• The Booth Family Hall of Athletics is being expanded and will include new, interactive elements. The hall’s usable space will be doubled, Wilkins said. Marchiony noted that the fieldhouse’s west hallway — the one that leads to the men’s and women’s locker rooms — will be remodeled to include a “historical element” featuring historical photos from each decade of KU basketball.
Also under way: Construction of a new Donor Atrium, to be connected to the second floor of the fieldhouse and considered a “hospitality area” for qualifying members of the Williams Fund before, during and after games, Marchiony said.
Although details are still being worked out, he said, the atrium will include lounges and provide food and refreshments.
“It will run the length of Allen Fieldhouse on the west side, connecting Parrot (Athletic Center) and the fieldhouse,” he said. “It will be huge.”
The atrium will have room for more than 200 people, Wilkins said, and include a bar, lounge seating, stand-up tables, televisions and other features.
“Certainly, trying to come up with different venues that appeal to different fans and donors makes total sense,” Wilkins said. “It gives them some choices and some variety in what they can do.”
The Naismith Room, which has welcomed donors in recent years on the east side of the fieldhouse’s second level, will remain in place, Marchiony said. Its use for the coming season has not been determined.
The overall goal for such upgrades is to give people attending games the best possible fieldhouse experience.
“Fans who support a program, like Kansas fans support a program, deserve to be treated in this manner,” Marchiony said. “The fans are going to love what they see in October.”
For the teams
Don’t expect players, coaches and their support staffs to be left out of the project.
Both the men’s and women’s basketball programs are taking a step up in the facilities arena, as their locker rooms get expanded, film rooms are added, a new practice center is built next door and coaches and others prepare to move into renovated offices.
The new-and-improved digs are designed to better serve Jayhawks on the court, both now and into the future.
“It’s still the best place in the country to watch a basketball game,” Marchiony said. “What we’re doing, and what we did a couple years ago with renovations inside the bowl, is to make sure that it remains the best facility in the country, and to keep the facility at the level where young men and women want to come play here.”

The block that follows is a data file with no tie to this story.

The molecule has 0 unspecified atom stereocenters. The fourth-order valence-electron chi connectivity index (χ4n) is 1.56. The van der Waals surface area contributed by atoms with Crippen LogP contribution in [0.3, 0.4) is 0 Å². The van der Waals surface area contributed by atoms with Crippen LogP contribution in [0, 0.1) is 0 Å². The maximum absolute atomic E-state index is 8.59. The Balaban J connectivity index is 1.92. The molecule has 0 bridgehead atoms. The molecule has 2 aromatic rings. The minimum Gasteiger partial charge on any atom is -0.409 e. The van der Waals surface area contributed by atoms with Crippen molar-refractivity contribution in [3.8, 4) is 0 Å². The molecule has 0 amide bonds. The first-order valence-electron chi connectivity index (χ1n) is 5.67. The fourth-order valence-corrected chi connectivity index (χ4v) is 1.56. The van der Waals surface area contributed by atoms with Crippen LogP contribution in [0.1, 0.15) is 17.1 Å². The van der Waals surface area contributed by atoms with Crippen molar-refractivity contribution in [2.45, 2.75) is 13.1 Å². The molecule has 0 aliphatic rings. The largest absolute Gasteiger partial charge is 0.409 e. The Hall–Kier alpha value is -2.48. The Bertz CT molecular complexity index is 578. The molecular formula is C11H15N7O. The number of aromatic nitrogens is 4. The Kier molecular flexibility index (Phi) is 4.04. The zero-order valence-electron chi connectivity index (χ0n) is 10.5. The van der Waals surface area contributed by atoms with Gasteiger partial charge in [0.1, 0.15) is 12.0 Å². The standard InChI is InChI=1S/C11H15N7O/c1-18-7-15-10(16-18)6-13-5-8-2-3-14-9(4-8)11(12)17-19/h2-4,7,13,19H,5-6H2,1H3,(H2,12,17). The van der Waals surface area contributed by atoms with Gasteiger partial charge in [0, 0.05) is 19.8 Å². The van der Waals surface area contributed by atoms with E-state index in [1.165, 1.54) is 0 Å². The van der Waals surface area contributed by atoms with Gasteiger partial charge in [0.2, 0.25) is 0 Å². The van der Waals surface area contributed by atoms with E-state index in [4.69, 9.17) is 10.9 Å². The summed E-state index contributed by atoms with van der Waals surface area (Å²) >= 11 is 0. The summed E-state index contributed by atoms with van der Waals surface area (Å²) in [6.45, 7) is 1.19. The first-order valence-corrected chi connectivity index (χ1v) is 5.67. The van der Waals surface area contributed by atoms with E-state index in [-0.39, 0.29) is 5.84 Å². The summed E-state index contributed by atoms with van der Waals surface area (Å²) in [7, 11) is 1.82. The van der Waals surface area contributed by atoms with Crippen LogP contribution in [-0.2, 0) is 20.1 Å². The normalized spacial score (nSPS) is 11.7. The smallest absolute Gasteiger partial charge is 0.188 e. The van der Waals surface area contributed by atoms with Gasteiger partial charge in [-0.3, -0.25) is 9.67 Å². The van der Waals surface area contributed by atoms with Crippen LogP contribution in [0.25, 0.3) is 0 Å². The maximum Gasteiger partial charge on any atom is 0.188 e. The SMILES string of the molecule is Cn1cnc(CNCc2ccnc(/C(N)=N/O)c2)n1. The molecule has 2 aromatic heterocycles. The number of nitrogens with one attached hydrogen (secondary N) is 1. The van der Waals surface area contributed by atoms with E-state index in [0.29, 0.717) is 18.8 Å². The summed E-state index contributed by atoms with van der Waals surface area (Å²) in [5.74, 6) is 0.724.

Jayhawks won’t be the only ones reaping benefits from the project. Even locker rooms for visiting teams and game officials are getting a makeover.
And other KU sports are sharing in the bounty.
With the football program moved into the Anderson Family Football Complex near Memorial Stadium last year, other programs were given a chance to expand into the open space. Offices for coaches in what are known as Olympic sports — such as softball, volleyball, swimming, tennis and soccer — are receiving some renovations, Marchiony said.
A new academic center runs the length of the north side of the nearby Anschutz Sports Pavilion. Academic staff members moved in June 1.
“It is probably the finest academic center in the country right now,” Marchiony said.
A new practice facility — to be named in honor of the Forrest Hoglund family, a major donor to the project — is being built adjacent to the fieldhouse, and already features a prominent display: the Final Four logo cut from center court at the Alamodome in San Antonio, where the Jayhawks won the 2008 men’s national championship.
The square hunk of floor is mounted on the wall, dwarfing a smaller scoreboard a few feet away and lending a piece of recent history to a building that has yet to make any.
But Bill Self and the rest of the Jayhawks are looking forward to the fieldhouse and related upgrades being in place, forming yet another solid foundation from which to build strong teams for the future.
In short, the tradition continues.
“We’re excited about everything going on at our university,” Self said last year, of the planned upgrades and others under way.